Retirees fortunate enough to have a variety of investments often find themselves pondering which ones to tap first.
Invade the IRA or let it keep growing tax-deferred as long as possible? Sell the stock mutual fund or cash the CD when it matures? The best answer isn't always the obvious one.
While it usually is better to spend taxable money first, there are instances in which that rule of thumb may not apply.
Are you in a low tax bracket? If you can keep the tax on your withdrawals at 15 percent or less, it's probably smart to gradually drain your traditional IRAs. This is especially true if you have large IRAs and eventually will be required to take big distributions that will push you into a higher tax bracket.
If you don't need the money you withdraw for income, consider rolling it into a Roth IRA. (Mandatory distributions are not eligible for rollover.) You'll have to pay taxes on the distribution, but future earnings inside the Roth will be tax-free. Roth IRA withdrawals should be saved for last. Those withdrawals will be tax-free for you or for your beneficiary if you don't need the money.
Do your taxable accounts include appreciated stock you'd like to leave your family? Your beneficiaries will inherit investments in taxable accounts with the tax basis stepped up to the value at your death. That means they can avoid the capital gains tax you would have to pay if you sold the stock yourself. It may make sense to leave your stock untouched.
If you have decided to tap your taxable accounts for income, give some thought to which investments to sell. At the top of your list should be the least tax-efficient investments, such as taxable bonds, bond funds and CDs. You might want to hang on to tax-exempt bond funds and dividend-paying stocks, since dividends are taxed at lower rates.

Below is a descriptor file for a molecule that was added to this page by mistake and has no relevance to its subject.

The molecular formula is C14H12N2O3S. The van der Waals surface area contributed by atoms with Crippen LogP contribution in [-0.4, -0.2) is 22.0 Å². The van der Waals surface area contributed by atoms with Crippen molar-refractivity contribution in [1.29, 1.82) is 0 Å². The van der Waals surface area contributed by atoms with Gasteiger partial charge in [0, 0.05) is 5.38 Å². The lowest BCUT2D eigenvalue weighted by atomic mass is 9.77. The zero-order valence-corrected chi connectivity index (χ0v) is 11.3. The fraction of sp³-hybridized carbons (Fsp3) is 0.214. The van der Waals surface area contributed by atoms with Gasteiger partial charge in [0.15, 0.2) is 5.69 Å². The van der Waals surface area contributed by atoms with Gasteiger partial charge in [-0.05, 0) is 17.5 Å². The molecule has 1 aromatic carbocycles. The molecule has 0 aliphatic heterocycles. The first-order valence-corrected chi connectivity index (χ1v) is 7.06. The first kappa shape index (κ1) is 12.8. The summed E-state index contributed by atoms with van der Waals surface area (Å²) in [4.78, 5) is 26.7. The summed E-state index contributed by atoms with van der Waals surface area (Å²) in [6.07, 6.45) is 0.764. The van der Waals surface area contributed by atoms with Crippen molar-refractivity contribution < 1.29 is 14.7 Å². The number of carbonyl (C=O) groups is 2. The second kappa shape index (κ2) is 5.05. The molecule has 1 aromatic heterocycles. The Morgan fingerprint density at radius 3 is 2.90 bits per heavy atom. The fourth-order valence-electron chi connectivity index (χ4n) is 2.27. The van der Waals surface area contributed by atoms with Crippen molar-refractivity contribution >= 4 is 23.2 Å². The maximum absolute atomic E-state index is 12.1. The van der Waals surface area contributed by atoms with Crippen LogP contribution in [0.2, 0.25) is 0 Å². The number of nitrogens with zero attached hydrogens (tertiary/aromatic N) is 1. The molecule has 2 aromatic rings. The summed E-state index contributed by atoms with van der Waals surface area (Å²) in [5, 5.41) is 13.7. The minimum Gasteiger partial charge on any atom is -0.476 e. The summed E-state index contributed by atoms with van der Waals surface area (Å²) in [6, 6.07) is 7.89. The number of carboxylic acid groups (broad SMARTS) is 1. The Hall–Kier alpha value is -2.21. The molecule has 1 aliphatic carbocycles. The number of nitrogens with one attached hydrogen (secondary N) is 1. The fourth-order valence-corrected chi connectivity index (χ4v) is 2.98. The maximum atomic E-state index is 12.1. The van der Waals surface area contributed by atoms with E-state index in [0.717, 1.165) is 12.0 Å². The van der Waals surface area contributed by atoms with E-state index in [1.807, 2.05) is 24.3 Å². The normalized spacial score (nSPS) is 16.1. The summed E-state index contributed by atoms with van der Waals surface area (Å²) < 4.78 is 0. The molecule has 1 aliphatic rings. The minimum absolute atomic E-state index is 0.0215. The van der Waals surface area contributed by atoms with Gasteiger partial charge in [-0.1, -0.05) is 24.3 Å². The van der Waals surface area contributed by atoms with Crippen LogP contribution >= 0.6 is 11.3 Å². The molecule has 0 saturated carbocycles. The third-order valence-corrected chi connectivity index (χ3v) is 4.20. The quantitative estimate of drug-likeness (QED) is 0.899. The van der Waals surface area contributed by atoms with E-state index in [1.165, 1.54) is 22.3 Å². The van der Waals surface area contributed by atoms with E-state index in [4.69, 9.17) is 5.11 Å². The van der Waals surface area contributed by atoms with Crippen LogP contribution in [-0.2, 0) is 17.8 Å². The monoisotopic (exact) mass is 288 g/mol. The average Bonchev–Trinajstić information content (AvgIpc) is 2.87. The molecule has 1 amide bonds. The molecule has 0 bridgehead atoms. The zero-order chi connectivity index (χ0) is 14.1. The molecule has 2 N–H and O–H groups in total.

If you need to sell stocks, consider selling your losers if you have any, and realizing a capital loss. If losses exceed gains, you can deduct up to $3,000 from your ordinary income.
However, taxes shouldn't be your only consideration and they don't matter at all if you are selling investments inside an IRA or other retirement account. Selling decisions should take into account which investments fit best with your current goals and how you want your money allocated among stocks, bonds and cash. For example, if you want to reduce your stock exposure, that objective should take precedence over tax considerations.
If I give to the tsunami relief effort through amazon.com or in jars at restaurants or church offerings, is it tax deductible?
Donations are deductible if they are made to churches and qualified U.S. charities such as the American Red Cross, which is the recipient for the collection efforts at amazon.com. It's always best to get a receipt or canceled check to prove any contribution in case your return is audited. If you give $250 or more at any one time, you must have a written acknowledgment from the charity.
Dropping cash into a jar in a public place isn't a good way to donate to charity. You won't have a receipt and your donation may not make it to its intended destination.
The www.treasurydirect.gov site is a pretty good Web site, but why can't I access my account on weekends? It's very inconvenient.
Here's the scoop from Treasury spokesman Pete Hollenbach. He says Treasury Direct currently operates in two forms. Treasury bills and notes are sold through the older version, which accepts orders online, by mail or telephone. This system was developed before the Treasury envisioned people checking their accounts online and there are times when account information is not available.
The newer version, in which all transactions are handled online and information is available around the clock, is now limited to savings bonds. Sometime next year, you should be able to purchase bills and notes through the newer version. Sometime after that, you will be able to transfer your existing holdings from the old version to the new. In the meantime, you'll have to check your account on weekdays.
Helen Huntley writes about investing and markets for the Times. If you have a question about investments or personal finance, send it to On Money. We'll try to answer those we think are of greatest reader interest. All questions must be submitted in writing, but readers' names will not be published. Send questions to huntleysptimes.com or Helen Huntley, Times, P.O. Box 1121, St. Petersburg, FL 33731.